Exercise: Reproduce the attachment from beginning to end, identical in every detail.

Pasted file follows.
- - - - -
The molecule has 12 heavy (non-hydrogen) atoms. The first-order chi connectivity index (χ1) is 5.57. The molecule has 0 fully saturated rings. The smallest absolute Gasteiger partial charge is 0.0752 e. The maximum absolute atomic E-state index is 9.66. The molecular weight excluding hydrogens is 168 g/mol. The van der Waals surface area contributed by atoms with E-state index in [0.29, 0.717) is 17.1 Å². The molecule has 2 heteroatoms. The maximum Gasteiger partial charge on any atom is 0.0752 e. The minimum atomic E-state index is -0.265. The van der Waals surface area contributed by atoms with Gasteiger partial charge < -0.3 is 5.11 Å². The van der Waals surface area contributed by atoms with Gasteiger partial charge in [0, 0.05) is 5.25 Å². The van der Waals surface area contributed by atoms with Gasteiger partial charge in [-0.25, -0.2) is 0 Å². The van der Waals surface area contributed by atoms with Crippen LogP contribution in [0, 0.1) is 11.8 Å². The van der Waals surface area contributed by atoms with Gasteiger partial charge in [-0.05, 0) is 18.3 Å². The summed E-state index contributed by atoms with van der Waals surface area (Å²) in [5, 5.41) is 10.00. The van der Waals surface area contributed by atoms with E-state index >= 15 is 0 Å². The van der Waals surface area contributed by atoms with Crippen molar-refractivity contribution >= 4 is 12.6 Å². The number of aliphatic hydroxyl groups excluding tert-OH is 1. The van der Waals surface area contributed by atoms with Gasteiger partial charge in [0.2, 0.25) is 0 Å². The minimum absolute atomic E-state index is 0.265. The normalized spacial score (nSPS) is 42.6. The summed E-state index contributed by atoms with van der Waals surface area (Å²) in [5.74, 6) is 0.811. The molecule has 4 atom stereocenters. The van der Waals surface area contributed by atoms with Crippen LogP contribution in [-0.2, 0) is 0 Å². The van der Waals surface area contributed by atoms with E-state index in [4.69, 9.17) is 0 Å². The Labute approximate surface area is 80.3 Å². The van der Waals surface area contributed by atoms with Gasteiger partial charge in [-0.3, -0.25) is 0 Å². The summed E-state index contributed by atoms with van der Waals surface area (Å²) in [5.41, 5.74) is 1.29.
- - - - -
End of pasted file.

The molecule has 12 heavy (non-hydrogen) atoms. The first-order chi connectivity index (χ1) is 5.57. The molecule has 0 fully saturated rings. The smallest absolute Gasteiger partial charge is 0.0752 e. The maximum absolute atomic E-state index is 9.66. The molecular weight excluding hydrogens is 168 g/mol. The van der Waals surface area contributed by atoms with E-state index in [0.29, 0.717) is 17.1 Å². The molecule has 2 heteroatoms. The maximum Gasteiger partial charge on any atom is 0.0752 e. The minimum atomic E-state index is -0.265. The van der Waals surface area contributed by atoms with Gasteiger partial charge < -0.3 is 5.11 Å². The van der Waals surface area contributed by atoms with Gasteiger partial charge in [0, 0.05) is 5.25 Å². The van der Waals surface area contributed by atoms with Gasteiger partial charge in [-0.25, -0.2) is 0 Å². The van der Waals surface area contributed by atoms with Crippen LogP contribution in [0, 0.1) is 11.8 Å². The van der Waals surface area contributed by atoms with Gasteiger partial charge in [-0.05, 0) is 18.3 Å². The summed E-state index contributed by atoms with van der Waals surface area (Å²) in [5, 5.41) is 10.00. The van der Waals surface area contributed by atoms with E-state index >= 15 is 0 Å². The van der Waals surface area contributed by atoms with Crippen molar-refractivity contribution >= 4 is 12.6 Å². The number of aliphatic hydroxyl groups excluding tert-OH is 1. The van der Waals surface area contributed by atoms with Gasteiger partial charge in [0.2, 0.25) is 0 Å². The minimum absolute atomic E-state index is 0.265. The normalized spacial score (nSPS) is 42.6. The summed E-state index contributed by atoms with van der Waals surface area (Å²) in [5.74, 6) is 0.811. The molecule has 4 atom stereocenters. The van der Waals surface area contributed by atoms with Crippen LogP contribution in [-0.2, 0) is 0 Å². The van der Waals surface area contributed by atoms with E-state index in [4.69, 9.17) is 0 Å². The Labute approximate surface area is 80.3 Å². The van der Waals surface area contributed by atoms with Gasteiger partial charge in [-0.3, -0.25) is 0 Å². The summed E-state index contributed by atoms with van der Waals surface area (Å²) in [5.41, 5.74) is 1.29.